dragonjax

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Another money question

I have heard that some agents split the monies at the publishers. Any thoughts on that? Thanks.
 

James D. Macdonald

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dragonjax said:
I have heard that some agents split the monies at the publishers. Any thoughts on that? Thanks.

You mean the publisher cuts two checks -- one directly to the author, the other to the agent?

I can think of exactly one agent that applies to.
 

Kate Nepveu

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James D. Macdonald said:
You mean the publisher cuts two checks -- one directly to the author, the other to the agent?

I can think of exactly one agent that applies to.
. . . and?

IOW, is this a super-amazing-special agent, or a sleazeball with a friend at the publisher?
 

CaoPaux

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Kate Nepveu said:
. . . and?

IOW, is this a super-amazing-special agent, or a sleazeball with a friend at the publisher?
The agent I'm thinking of needs to do so because of prior suspicion re: mishandling of funds. So I'd be very leery of an agent who does it that way.
 

victoriastrauss

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I also know of two agents who routinely split payments--I'm betting they're the same ones Dave is thinking of. Both have financial misconduct in their past.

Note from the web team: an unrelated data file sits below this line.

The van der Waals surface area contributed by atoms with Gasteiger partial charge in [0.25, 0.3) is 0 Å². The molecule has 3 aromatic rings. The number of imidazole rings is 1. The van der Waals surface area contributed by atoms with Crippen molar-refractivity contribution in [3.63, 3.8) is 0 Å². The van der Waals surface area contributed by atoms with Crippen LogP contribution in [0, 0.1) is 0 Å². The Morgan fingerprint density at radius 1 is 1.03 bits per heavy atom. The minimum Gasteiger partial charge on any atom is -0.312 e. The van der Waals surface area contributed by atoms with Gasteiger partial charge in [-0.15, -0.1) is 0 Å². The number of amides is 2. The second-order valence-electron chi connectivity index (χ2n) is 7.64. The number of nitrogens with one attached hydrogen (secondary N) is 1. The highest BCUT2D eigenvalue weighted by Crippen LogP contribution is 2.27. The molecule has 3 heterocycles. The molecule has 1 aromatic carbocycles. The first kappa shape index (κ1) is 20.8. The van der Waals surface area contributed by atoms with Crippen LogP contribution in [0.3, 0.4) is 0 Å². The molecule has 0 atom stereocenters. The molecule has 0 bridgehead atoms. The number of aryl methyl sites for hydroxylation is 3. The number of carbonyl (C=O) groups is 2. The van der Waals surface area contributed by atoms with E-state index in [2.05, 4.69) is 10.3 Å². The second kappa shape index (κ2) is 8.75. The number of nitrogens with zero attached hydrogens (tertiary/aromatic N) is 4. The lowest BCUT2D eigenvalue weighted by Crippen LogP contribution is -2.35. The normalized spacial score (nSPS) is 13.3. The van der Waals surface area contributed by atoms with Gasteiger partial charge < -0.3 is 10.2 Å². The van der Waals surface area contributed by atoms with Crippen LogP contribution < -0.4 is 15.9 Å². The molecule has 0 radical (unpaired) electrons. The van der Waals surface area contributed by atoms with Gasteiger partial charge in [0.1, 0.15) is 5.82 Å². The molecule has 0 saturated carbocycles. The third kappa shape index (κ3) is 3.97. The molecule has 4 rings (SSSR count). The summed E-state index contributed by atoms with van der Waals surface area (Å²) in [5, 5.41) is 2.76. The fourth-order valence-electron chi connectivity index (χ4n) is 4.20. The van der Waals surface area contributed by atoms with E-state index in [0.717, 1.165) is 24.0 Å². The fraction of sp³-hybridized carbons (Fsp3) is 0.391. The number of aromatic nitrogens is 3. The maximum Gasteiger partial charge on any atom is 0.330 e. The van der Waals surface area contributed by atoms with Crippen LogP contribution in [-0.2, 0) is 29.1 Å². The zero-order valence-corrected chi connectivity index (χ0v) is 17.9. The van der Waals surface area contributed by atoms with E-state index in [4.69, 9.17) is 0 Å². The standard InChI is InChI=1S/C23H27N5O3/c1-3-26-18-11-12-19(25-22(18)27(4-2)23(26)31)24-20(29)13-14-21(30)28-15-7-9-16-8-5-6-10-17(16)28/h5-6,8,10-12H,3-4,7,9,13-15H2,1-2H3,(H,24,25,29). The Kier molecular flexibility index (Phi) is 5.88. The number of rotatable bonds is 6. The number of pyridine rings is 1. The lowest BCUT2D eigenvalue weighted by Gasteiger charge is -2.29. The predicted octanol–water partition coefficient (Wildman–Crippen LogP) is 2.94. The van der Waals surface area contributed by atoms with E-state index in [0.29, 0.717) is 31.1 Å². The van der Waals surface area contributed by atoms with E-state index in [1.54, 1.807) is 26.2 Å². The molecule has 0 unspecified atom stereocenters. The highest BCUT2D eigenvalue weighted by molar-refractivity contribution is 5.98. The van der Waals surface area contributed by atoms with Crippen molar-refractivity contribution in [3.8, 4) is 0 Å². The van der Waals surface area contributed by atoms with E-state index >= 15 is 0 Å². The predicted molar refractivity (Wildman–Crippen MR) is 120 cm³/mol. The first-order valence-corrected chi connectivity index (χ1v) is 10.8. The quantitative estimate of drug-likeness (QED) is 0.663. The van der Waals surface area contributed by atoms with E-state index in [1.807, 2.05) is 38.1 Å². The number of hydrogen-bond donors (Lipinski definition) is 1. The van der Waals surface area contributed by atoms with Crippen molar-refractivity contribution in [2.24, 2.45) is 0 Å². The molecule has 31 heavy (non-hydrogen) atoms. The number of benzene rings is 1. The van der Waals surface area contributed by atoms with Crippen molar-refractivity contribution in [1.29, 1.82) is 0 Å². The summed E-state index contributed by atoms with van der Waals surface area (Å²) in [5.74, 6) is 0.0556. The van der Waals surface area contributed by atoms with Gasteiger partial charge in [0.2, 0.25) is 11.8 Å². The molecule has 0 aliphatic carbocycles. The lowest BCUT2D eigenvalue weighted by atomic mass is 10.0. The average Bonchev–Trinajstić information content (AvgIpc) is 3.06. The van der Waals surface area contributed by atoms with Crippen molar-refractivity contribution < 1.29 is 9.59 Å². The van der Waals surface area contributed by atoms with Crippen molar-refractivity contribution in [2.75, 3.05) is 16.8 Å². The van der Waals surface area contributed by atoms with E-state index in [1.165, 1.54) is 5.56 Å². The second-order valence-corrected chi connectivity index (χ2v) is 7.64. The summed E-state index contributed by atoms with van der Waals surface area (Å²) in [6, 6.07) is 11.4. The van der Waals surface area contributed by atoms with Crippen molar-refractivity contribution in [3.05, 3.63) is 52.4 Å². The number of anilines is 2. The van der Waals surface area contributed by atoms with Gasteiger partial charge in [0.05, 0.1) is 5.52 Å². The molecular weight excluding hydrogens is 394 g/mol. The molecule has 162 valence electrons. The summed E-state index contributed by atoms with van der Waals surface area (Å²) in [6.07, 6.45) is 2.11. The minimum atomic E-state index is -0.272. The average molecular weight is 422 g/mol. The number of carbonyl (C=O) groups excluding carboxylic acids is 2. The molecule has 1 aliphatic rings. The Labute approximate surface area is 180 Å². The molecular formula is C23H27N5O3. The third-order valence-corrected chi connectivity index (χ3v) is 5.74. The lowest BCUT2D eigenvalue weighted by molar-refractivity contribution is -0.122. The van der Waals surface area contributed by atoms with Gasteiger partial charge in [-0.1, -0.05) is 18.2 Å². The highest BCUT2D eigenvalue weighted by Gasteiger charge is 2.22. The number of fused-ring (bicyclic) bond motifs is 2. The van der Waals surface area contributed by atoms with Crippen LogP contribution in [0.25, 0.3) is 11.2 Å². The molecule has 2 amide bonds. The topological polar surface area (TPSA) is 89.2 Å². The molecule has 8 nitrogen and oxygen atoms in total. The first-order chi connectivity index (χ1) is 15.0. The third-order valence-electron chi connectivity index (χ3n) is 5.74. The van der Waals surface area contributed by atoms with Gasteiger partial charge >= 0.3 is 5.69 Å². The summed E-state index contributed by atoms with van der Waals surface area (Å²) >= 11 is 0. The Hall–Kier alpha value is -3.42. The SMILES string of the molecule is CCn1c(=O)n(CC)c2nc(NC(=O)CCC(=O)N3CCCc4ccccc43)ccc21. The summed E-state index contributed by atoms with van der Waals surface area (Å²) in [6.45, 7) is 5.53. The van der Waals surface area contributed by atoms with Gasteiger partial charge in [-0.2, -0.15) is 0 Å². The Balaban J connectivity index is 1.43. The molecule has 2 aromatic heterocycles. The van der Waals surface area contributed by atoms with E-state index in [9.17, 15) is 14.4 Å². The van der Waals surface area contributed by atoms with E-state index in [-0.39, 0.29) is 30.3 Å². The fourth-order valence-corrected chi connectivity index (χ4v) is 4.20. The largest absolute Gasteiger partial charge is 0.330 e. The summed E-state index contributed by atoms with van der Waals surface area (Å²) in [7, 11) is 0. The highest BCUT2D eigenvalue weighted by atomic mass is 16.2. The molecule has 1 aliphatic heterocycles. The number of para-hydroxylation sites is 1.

Some agents give clients the option of splitting payments, as a courtesy. But it isn't their normal practice.

Some reasons not to split payments, apart from suspicions about the agent's financial probity:

- Publishers make mistakes. Asking them to cut two checks is doubling the chances for error.

- Splitting the money makes it harder for the agent to track your income and ensure that the proper amount is paid in a timely (well, publisher-timely, which isn't always the same thing) manner.

- Tracking your income and dealing with payment issues is an important part of an agent's job. I'd be concerned that an agent who routinely split payments might be less diligent about doing this.

- VIctoria
 

Susan Gable

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James D. Macdonald said: